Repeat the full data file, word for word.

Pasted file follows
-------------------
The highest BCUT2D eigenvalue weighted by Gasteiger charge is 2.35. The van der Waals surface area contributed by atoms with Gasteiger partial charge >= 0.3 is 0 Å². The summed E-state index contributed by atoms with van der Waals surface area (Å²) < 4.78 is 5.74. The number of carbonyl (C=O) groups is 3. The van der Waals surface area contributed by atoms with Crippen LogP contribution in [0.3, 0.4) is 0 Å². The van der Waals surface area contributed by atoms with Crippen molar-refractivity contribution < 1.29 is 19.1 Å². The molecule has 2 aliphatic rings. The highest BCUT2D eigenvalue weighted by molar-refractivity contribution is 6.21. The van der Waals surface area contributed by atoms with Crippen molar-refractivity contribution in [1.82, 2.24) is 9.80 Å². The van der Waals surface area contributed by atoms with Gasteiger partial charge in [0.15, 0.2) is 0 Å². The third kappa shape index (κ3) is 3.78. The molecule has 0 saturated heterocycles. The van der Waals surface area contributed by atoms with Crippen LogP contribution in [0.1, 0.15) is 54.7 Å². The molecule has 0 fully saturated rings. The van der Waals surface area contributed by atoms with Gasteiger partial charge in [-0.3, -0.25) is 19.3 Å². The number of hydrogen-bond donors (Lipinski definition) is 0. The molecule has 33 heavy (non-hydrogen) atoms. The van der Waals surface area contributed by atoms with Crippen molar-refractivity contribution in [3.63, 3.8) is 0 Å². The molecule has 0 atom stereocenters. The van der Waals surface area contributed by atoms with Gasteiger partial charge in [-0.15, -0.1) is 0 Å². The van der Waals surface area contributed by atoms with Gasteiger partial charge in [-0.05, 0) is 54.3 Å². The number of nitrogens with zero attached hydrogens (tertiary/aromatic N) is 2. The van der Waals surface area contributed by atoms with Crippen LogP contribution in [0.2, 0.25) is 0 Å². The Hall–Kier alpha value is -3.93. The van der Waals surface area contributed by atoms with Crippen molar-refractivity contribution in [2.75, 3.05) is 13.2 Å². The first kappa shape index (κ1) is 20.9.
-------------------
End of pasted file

The highest BCUT2D eigenvalue weighted by Gasteiger charge is 2.35. The van der Waals surface area contributed by atoms with Gasteiger partial charge >= 0.3 is 0 Å². The summed E-state index contributed by atoms with van der Waals surface area (Å²) < 4.78 is 5.74. The number of carbonyl (C=O) groups is 3. The van der Waals surface area contributed by atoms with Crippen LogP contribution in [0.3, 0.4) is 0 Å². The van der Waals surface area contributed by atoms with Crippen molar-refractivity contribution < 1.29 is 19.1 Å². The molecule has 2 aliphatic rings. The highest BCUT2D eigenvalue weighted by molar-refractivity contribution is 6.21. The van der Waals surface area contributed by atoms with Crippen molar-refractivity contribution in [1.82, 2.24) is 9.80 Å². The van der Waals surface area contributed by atoms with Gasteiger partial charge in [0.15, 0.2) is 0 Å². The third kappa shape index (κ3) is 3.78. The molecule has 0 saturated heterocycles. The van der Waals surface area contributed by atoms with Crippen LogP contribution in [0.1, 0.15) is 54.7 Å². The molecule has 0 fully saturated rings. The van der Waals surface area contributed by atoms with Gasteiger partial charge in [-0.3, -0.25) is 19.3 Å². The number of hydrogen-bond donors (Lipinski definition) is 0. The molecule has 33 heavy (non-hydrogen) atoms. The van der Waals surface area contributed by atoms with Crippen molar-refractivity contribution in [3.63, 3.8) is 0 Å². The molecule has 0 atom stereocenters. The van der Waals surface area contributed by atoms with Gasteiger partial charge in [-0.15, -0.1) is 0 Å². The van der Waals surface area contributed by atoms with Gasteiger partial charge in [-0.05, 0) is 54.3 Å². The number of nitrogens with zero attached hydrogens (tertiary/aromatic N) is 2. The van der Waals surface area contributed by atoms with Crippen LogP contribution in [0.2, 0.25) is 0 Å². The Hall–Kier alpha value is -3.93. The van der Waals surface area contributed by atoms with Crippen molar-refractivity contribution in [2.75, 3.05) is 13.2 Å². The first kappa shape index (κ1) is 20.9.